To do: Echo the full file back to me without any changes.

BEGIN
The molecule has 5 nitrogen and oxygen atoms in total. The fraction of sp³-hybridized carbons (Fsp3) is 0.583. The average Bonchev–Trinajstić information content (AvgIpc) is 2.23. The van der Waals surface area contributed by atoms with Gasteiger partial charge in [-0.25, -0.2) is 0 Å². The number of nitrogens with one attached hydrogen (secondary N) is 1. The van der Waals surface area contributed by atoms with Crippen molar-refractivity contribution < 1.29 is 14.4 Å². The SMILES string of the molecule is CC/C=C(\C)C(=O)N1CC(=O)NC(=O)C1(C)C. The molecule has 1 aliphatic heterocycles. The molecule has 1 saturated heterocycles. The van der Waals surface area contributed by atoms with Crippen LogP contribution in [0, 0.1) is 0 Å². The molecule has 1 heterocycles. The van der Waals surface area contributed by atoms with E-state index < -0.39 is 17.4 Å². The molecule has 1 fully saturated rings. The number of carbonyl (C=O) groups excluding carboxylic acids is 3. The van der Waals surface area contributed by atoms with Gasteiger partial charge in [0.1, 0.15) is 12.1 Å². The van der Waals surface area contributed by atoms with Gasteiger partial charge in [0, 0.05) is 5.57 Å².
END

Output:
The molecule has 5 nitrogen and oxygen atoms in total. The fraction of sp³-hybridized carbons (Fsp3) is 0.583. The average Bonchev–Trinajstić information content (AvgIpc) is 2.23. The van der Waals surface area contributed by atoms with Gasteiger partial charge in [-0.25, -0.2) is 0 Å². The number of nitrogens with one attached hydrogen (secondary N) is 1. The van der Waals surface area contributed by atoms with Crippen molar-refractivity contribution < 1.29 is 14.4 Å². The SMILES string of the molecule is CC/C=C(\C)C(=O)N1CC(=O)NC(=O)C1(C)C. The molecule has 1 aliphatic heterocycles. The molecule has 1 saturated heterocycles. The van der Waals surface area contributed by atoms with Crippen LogP contribution in [0, 0.1) is 0 Å². The molecule has 1 heterocycles. The van der Waals surface area contributed by atoms with E-state index < -0.39 is 17.4 Å². The molecule has 1 fully saturated rings. The number of carbonyl (C=O) groups excluding carboxylic acids is 3. The van der Waals surface area contributed by atoms with Gasteiger partial charge in [0.1, 0.15) is 12.1 Å². The van der Waals surface area contributed by atoms with Gasteiger partial charge in [0, 0.05) is 5.57 Å².